Creating Playgrounds, Where Playgrounds Do Not Exist

A Community Based Approach

  • Alejandro Espinoza Latino Health Access, Santa Ana
  • Shari McMahan California State University, Fullerton
  • Todd Naffzinger California State University, Fullerton
  • Lenny D. Wiersma California State University, Fullerton


Recent emphasis has been placed on the effect the built environment has on physical activity levels of children. Children living in poorly planned or urban neighborhoods (areas with limited room or green space for play, lack of sidewalks and streets that do not connect) have less access to physical activity opportunities. The purpose of this article is to describe a shared venture between a public university, nonprofit organization and faith based organization to increase physical activity among children living in a city with limited open space. A mobile physical activity unit (MPAU), which consisted of a renovated passenger bus with playground equipment, was developed and utilized with the intent of providing safe, age-appropriate and supervised activities and games in a parking lot. Hence, children living nearby had access to a “playground” that was non-existent in their neighborhood. The MPAU was made available to children twice per week for 12 weeks. Attendance rates were high, and parents reported positive feedback. The findings suggest that in the absence of joint-use agreements for access to playgrounds after school hours, innovations such as the MPAU may be effective alternatives to increase children’s physical activity levels.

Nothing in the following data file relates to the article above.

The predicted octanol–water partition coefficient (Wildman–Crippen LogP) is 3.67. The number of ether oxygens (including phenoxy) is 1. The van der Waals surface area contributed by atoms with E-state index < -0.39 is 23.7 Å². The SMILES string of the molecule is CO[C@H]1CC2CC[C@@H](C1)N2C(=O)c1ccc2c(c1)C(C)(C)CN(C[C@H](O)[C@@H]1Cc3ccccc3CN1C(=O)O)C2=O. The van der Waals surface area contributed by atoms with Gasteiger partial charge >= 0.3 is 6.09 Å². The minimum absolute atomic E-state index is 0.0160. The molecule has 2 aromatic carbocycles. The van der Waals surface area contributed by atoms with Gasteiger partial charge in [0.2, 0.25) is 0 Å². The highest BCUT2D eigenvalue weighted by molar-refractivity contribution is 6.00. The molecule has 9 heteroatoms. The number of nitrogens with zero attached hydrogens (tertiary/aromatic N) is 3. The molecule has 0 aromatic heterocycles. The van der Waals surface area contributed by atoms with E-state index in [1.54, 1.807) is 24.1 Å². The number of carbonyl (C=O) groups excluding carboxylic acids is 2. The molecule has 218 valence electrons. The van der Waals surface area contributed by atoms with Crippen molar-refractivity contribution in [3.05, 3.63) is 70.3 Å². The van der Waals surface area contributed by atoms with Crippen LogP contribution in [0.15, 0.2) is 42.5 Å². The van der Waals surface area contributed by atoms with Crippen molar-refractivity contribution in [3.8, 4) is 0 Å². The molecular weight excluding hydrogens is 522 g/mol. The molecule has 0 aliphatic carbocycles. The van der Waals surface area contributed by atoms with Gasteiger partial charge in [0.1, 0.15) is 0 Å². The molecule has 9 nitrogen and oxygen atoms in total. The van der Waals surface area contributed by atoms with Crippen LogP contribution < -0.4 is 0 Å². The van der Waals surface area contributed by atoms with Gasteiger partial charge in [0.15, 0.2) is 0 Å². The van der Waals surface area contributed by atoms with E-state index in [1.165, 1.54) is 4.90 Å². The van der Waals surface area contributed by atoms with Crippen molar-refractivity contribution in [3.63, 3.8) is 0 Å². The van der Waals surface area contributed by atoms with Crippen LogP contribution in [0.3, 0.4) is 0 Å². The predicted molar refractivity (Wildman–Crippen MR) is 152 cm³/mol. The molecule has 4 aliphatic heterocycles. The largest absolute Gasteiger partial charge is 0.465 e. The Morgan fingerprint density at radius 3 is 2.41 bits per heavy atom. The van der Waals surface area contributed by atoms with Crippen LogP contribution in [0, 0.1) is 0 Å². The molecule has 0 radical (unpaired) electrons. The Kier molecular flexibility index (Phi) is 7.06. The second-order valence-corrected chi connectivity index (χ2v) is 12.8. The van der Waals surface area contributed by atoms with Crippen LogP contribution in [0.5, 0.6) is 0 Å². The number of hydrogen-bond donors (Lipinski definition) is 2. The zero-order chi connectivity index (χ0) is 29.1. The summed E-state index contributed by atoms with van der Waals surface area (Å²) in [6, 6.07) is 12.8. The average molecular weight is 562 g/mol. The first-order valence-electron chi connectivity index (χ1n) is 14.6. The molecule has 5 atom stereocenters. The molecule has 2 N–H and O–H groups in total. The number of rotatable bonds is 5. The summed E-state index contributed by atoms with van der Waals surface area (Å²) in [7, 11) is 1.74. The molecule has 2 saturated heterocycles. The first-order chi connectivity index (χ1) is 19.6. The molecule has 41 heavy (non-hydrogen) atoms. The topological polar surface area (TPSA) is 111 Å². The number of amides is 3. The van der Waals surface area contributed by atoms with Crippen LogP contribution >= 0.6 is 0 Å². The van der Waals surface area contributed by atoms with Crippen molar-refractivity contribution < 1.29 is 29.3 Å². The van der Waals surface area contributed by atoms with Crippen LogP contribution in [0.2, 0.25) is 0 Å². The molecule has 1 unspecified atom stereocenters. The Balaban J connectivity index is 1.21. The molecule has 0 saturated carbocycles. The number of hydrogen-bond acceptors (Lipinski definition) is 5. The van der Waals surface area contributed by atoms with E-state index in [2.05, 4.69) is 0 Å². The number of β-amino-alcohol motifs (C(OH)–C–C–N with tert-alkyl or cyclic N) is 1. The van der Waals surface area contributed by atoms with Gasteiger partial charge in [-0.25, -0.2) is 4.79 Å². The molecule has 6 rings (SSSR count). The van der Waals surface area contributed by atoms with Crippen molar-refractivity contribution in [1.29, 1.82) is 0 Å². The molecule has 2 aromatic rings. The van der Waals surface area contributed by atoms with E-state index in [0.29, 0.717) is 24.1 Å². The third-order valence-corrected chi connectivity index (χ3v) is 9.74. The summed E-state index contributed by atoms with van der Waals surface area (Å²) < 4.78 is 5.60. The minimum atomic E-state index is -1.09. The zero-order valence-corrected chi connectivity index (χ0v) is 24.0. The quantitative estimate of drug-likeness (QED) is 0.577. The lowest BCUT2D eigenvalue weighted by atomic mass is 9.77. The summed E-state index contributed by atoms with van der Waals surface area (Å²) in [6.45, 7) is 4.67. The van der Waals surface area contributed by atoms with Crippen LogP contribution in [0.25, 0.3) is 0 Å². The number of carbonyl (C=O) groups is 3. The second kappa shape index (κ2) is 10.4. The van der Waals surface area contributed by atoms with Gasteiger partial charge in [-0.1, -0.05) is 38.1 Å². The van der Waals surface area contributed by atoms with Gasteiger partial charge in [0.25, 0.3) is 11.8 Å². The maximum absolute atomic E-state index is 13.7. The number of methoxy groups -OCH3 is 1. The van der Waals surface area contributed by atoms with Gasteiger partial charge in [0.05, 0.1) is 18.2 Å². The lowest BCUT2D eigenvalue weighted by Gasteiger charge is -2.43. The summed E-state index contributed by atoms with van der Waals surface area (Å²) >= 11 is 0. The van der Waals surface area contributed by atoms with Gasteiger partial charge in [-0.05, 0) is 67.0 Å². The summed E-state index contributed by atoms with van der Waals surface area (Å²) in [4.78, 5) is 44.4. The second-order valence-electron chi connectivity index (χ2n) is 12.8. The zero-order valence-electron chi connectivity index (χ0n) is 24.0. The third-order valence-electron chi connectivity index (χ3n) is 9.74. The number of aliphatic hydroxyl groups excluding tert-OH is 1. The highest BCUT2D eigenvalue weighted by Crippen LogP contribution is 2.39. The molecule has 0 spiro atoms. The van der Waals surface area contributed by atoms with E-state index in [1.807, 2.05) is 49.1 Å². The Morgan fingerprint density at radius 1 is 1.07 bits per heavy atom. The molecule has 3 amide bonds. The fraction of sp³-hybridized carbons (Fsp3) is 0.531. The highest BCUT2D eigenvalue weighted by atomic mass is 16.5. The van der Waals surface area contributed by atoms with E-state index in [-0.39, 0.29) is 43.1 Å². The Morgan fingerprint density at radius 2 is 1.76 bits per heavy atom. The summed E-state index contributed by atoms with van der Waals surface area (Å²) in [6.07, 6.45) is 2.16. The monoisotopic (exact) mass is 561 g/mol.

How to Cite
Espinoza, A., McMahan, S., Naffzinger, T., & Wiersma, L. D. (2012). Creating Playgrounds, Where Playgrounds Do Not Exist: A Community Based Approach. Californian Journal of Health Promotion, 10(SI-Obesity), 13-19.

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